Slumps. That depressing time when your groove becomes a rut. If you haven’t been in a slump yet, don’t worry. Slumps happen to everyone no matter how long you train.
A slump is that time when you can’t put things together and everyone in the training room has your number. People that aren’t as good as you are hammering you. It’s when everyone around you seems to be on fire, training and competing well, and you can’t get traction.
Slumps happen to us all, regardless of whether we’re professionals or wreckreational players. Professionals are professionals because they work through them. Lifers know that slumps are temporary and a part of the process. People that fail to see this often quit long before they find their potential.
Remember where Slumps come from
You could be putting too much pressure on yourself, or there is so much pressure in your life off the mat that you can’t execute when on the mat. Injuries, low self confidence, poor lifestyle and chasing new ideas can all get you there.
See it for what it is, and don’t get too wrapped around the axle. Remember, it’s not who you are that’s holding you back. It’s who you think you are.
The best part about slumps is that there is always, yes always, a huge learning curve at the other end. Enjoy the ride.
Focus on the process
Identify the small successes and what is working even if it didn’t achieve the desired outcome. Trying new things can put you in a slump, but it will ultimately elevate your game. Yeah, you’re the nail right now. That’s how it goes. Don’t dwell on it, and keep showing up.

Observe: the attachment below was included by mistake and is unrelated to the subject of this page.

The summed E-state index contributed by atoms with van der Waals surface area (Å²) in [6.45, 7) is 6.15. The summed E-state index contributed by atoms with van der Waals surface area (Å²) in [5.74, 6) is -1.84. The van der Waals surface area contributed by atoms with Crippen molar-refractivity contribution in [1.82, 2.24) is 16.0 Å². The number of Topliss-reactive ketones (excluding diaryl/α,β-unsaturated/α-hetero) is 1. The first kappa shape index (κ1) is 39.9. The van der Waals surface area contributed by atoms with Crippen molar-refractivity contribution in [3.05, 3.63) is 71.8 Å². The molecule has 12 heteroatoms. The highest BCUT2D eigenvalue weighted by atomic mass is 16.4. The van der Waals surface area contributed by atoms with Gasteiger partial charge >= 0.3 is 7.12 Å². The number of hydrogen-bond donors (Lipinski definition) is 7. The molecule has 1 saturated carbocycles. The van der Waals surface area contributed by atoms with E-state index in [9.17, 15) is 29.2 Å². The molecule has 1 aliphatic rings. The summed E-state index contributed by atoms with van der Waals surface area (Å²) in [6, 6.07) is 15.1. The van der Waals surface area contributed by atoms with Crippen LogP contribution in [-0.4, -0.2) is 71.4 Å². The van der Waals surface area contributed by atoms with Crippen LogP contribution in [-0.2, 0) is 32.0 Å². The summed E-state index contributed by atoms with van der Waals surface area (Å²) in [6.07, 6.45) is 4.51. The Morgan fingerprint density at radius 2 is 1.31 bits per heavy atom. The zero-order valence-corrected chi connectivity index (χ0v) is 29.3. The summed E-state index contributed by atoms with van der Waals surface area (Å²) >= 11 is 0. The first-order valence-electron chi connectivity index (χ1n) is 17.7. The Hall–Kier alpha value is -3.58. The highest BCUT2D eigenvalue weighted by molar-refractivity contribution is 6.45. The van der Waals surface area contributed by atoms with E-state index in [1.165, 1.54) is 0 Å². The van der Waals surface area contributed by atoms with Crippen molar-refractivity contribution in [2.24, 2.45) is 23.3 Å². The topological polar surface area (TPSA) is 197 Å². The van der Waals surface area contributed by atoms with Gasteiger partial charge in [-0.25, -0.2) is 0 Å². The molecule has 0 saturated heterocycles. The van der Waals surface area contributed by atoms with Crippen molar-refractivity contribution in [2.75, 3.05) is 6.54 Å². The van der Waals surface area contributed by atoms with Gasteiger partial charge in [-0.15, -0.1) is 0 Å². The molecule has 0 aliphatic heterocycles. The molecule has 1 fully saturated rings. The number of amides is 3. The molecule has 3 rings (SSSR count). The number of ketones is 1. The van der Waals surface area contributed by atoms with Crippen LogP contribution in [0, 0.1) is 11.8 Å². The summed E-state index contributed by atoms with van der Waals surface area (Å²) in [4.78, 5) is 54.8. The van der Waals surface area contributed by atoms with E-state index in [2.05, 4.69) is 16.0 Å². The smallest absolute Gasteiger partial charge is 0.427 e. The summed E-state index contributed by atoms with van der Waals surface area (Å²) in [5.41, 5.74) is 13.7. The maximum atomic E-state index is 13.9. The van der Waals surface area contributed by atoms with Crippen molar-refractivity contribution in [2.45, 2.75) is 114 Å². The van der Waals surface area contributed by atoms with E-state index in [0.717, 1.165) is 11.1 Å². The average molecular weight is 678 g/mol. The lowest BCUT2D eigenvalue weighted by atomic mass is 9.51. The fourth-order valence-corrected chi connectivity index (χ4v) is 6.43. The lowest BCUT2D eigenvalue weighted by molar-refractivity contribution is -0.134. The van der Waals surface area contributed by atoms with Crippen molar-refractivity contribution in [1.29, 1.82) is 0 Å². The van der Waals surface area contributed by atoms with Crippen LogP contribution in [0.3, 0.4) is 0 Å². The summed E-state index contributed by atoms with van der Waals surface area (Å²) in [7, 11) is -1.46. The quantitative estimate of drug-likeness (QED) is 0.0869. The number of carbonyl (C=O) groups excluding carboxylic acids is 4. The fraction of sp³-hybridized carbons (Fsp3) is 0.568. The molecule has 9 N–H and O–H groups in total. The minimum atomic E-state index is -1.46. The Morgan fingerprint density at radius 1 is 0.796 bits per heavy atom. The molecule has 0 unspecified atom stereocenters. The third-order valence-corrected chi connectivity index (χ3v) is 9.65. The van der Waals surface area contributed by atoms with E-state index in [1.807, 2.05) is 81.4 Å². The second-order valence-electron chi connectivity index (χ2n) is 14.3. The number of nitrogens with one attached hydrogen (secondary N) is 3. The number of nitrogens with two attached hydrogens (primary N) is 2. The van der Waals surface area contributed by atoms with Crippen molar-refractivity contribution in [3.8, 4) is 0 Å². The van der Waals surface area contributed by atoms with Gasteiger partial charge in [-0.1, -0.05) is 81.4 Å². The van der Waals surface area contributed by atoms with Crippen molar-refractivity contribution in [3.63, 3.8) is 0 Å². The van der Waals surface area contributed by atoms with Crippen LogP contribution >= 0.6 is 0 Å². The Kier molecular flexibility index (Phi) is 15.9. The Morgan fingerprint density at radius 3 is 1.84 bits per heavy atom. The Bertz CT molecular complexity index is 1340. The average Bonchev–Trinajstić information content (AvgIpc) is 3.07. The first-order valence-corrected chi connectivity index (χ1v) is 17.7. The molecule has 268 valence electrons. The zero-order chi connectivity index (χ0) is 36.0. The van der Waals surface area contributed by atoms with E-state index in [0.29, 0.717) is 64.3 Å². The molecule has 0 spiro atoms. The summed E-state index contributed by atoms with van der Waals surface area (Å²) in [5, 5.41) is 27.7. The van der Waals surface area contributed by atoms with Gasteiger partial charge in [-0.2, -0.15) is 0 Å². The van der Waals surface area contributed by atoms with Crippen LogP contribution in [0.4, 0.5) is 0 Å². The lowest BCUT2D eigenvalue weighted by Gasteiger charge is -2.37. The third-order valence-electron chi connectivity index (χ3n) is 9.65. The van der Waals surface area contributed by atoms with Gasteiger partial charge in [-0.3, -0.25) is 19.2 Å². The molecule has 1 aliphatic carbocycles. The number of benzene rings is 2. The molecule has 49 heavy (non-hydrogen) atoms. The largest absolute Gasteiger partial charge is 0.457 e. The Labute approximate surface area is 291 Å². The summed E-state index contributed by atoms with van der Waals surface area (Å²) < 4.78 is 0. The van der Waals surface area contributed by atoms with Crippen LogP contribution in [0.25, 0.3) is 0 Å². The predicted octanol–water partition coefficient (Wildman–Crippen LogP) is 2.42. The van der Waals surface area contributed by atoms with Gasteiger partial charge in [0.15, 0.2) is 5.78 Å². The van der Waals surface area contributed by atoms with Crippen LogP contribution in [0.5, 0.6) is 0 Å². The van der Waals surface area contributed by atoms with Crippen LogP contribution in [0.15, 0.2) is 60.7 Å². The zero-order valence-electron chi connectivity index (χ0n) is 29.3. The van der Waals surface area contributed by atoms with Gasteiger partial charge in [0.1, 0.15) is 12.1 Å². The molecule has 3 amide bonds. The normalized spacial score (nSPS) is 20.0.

Remember why you’re doing this. Identify the reasons you want to step on the mat or in the ring. Find what motivates you while recognizing that motivation, however great that is, is a lie.
Motivation is an emotion that can turn off as quickly as it comes on. You need to tap into your motivation and hitch it to your discipline. When you’re in the midst of a slump, which feels worse in BJJ and Muay Thai than it does at the chess club, remember this: embrace the suck.
You’ve done a lot of hard things in your life you take for granted and you are capable of whatever you set your mind to. Think about it. You learned how to walk, speak a language, read, drive a car, complex intellectual endeavors, how to make a great omelette, the best way to maximize an outcome and so much more. You can find that spark whenever you need it and forge ahead, no matter how dark the road gets.
One of the poisons the slump will whisper sweetly into your ear is the outcome bias. We begin believing the fiction that our results are a direct consequence of our performance. While this is true, it is not absolute. Consider that time you tried something, at the right time for the right reason and with the right technique, but you failed to get the outcome you were looking for. The combination failed. The sweep wasn’t there. The angle didn’t happen.
Whatever it is, we tend to fixate on the outcome and ignore all the successes in the process. The inverse is true too. Sometimes we do stupid things we did because we were successful, and if we’re not humble and intelligent enough to see this, we risk becoming arrogant. We risk being unable to see why that same method isn’t working consistently, and we become frustrated.
We become frustrated because our causes and effects don’t line up, and we’re missing it. As hard as it can be when we’re in the middle of a slump and getting smoked by everyone, you’ve got to sing like Elsa and let it go.